- DocuSign surpassed analyst estimates for both revenue and earnings per share for the fiscal quarter ended April 30.
- Revenue jumped 12% year over year to $661.4 million, beating analyst estimates of $642 million.
- The e-signature provider's shares spiked as much as 12% in extended trading.
DocuSign, the e-signature provider, reported an earnings and revenue beat for the fiscal quarter ended April 30, alongside announcing a handful of C-suite hires and new service offerings. The company's shares spiked as much as 12% after hours.
Here's how the company did:
- Earnings: 72 cents per share, adjusted, vs. 56 cents per share expected by analysts, according to Refinitiv.
- Revenue: $661 million vs. $642 million expected by analysts, according to Refinitiv.
In the first quarter of Docusign's 2024 fiscal year, revenue jumped 12% year over year to $661 million, and subscription revenue increased by the same percentage, to $639 million. In the "professional services and other" category, revenue spiked 14% to $22 million from the prior-year period.
DocuSign reported net income of $539,000, or zero cents per share, compared to a $27.4 million net loss, or 14 cents per share, a year earlier.
The company announced some new products and services, including Webforms, a way for organizations to create, customize and manage their own forms, including exporting and analyzing the data collected.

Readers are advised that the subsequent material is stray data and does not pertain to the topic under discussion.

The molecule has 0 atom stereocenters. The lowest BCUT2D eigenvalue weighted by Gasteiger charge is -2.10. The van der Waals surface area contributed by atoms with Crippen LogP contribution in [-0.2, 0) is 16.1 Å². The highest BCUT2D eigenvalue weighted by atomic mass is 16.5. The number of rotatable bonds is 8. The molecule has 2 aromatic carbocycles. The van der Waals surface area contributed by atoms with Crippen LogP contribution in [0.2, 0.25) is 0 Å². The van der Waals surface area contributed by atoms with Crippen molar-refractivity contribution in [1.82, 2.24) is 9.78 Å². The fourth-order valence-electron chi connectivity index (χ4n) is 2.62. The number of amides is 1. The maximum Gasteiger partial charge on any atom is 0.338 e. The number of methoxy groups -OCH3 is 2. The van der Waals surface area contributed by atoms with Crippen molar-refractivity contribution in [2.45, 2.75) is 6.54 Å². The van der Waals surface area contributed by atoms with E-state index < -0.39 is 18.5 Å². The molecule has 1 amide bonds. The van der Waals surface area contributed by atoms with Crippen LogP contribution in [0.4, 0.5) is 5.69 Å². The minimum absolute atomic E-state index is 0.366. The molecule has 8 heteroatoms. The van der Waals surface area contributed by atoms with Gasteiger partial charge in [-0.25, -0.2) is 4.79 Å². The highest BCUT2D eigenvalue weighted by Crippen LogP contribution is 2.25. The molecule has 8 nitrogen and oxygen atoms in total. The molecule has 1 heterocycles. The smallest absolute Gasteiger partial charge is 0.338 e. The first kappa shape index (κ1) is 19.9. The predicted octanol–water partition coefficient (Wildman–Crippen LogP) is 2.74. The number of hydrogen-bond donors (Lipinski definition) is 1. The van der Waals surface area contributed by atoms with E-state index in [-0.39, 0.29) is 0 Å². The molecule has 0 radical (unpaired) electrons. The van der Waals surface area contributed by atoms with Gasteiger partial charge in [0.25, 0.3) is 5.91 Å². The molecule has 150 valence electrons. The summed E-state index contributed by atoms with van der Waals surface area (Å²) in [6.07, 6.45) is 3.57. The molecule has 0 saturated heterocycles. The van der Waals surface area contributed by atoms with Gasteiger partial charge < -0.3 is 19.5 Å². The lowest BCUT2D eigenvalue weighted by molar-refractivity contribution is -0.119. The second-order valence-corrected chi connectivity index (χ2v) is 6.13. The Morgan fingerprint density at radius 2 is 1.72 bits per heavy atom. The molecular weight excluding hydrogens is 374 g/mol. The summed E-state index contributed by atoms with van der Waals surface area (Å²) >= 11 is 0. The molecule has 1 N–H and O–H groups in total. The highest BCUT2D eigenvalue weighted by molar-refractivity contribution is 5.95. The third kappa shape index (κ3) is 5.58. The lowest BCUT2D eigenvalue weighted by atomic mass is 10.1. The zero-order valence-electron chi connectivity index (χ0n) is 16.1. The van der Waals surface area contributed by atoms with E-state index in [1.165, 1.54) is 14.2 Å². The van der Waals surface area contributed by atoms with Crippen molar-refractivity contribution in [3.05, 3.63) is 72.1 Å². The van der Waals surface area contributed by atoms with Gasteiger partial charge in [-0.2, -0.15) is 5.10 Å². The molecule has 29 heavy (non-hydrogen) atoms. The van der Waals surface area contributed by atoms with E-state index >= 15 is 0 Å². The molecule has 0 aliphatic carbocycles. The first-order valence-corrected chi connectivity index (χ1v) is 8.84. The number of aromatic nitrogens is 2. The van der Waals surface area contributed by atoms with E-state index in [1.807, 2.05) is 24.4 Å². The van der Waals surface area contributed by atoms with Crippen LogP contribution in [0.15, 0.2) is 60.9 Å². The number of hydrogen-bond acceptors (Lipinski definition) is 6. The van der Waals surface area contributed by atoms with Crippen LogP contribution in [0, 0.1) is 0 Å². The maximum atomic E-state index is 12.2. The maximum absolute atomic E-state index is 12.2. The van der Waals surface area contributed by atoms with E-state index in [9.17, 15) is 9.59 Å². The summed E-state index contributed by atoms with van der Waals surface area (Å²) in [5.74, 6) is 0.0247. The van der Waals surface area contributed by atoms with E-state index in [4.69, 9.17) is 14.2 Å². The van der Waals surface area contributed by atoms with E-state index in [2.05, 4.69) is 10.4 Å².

DocuSign reported 1.4 million paying users and more than 1 billion users as of April 30 and emphasized its international focus to investors, with service in more than 180 countries and 17% international revenue growth year over year.
For the fiscal second quarter, DocuSign expects revenue of $675 million to $679 million, compared to analyst estimates of $667 million, according to Refinitiv. For the full fiscal year, the company forecasts revenue of $2.71 billion to $2.73 billion, compared to analysts' call of $2.7 billion.
DocuSign also made a handful of strategic C-suite hires last quarter, including appointing a new chief financial officer, Blake Grayson, who formerly served as the CFO of The Trade Desk and in other finance roles at Amazon.
The company also chose a new chief product officer in Dmitri Krakovsky — previously of CP4, Google, SAP and Yahoo — and a new chief information security officer in Kurt Sauer, who formerly held the same role at Workday.
Correction: Allan Thygesen is the current CEO of DocuSign. A photo caption in an earlier version identified Dan Springer as the chief executive.